As we will be studying the Gospel of Matthew for the next twelve months, it is helpful to appreciate how Matthew differs from the other Gospel writers, particularly Mark from whom he drew much of his writings. It is also very important for today’s passage. Firstly, Matthew uses Old Testament texts as fulfilled predictions of the coming of the Messiah and his message of the Kingdom of Heaven has strong overtones of judgement as we find in today’s reading. New Testament scholar Bill Loader suggests that: "The good news becomes the news that the coming judge has appeared in advance of the day to instruct us in the true meaning of Torah, so that we shall be able to stand when we give account for our works before the Son of Man. In this approach commandment and Law are central." However, although scripture and the Law are all important to Matthew, his Jesus approaches scripture with a hierarchy, a set of priorities that take precedence and are founded on compassion. A good example of this is in Chapter 23 verse 23; Jesus challenges the emphasis given by the scribes and Pharisees to tithing herbs. "You have neglected the weightier matters of the law: justice and mercy and faith". This is very different to Mark’s Jesus who sets aside large slabs of the Law and Old Testament scripture as exemplified by his setting aside the food laws declaring all foods clean (Mark 7:19). There is no hierarchy in this. Mark’s Jesus is about the Reign of God and the Law, the Torah, has no where near the weight that it does in Matthew.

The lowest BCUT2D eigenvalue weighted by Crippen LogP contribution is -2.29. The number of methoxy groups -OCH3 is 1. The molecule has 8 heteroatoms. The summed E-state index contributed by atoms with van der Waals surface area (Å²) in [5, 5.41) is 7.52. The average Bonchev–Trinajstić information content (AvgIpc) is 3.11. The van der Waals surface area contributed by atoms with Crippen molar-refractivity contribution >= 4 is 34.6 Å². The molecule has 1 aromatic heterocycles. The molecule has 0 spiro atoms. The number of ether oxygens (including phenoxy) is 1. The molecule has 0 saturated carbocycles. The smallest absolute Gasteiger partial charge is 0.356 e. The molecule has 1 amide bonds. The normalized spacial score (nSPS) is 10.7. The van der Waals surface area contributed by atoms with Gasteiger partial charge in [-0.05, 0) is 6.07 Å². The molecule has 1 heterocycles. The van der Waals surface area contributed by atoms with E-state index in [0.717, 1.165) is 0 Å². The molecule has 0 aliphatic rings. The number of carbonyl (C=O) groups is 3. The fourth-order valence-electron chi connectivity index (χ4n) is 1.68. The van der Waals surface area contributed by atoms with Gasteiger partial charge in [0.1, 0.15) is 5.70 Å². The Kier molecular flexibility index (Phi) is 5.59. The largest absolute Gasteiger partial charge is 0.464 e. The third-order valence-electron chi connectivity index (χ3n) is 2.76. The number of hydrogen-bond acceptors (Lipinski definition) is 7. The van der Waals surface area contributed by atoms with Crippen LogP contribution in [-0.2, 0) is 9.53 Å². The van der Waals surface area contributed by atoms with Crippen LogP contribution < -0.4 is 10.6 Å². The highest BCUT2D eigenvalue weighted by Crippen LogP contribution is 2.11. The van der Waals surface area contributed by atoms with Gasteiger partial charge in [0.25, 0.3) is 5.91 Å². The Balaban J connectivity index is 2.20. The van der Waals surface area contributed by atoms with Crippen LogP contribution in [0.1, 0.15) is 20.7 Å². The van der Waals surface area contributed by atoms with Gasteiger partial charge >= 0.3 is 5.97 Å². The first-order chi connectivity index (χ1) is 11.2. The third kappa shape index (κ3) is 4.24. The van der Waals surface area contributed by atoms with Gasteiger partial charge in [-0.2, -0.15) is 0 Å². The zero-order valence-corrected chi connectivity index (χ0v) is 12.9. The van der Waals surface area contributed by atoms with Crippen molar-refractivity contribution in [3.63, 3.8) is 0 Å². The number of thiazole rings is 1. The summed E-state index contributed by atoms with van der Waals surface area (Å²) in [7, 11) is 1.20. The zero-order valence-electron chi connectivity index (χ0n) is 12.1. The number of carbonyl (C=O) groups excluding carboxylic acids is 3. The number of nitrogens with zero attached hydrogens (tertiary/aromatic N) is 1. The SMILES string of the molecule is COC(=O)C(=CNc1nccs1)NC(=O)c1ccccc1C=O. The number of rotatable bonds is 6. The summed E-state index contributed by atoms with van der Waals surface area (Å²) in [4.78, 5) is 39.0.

Bill Loader also urges us to remember that Matthew’s strong themes of authority and the Law have left a legacy that has not always blessed the Church. Sometimes those reading Matthew’s emphasis on Jesus as judge, have failed to see that Jesus’ authority is one of compassion and love and that the reading is incomplete without wider reference to the pre-eminence of love in the New Testament and in Mark’s Gospel and Paul’s letters in particular.

So having put our eschatological Gospel reading today into some context, let us go back to the future tense of Advent when we await the time of Christ’s return. For this is: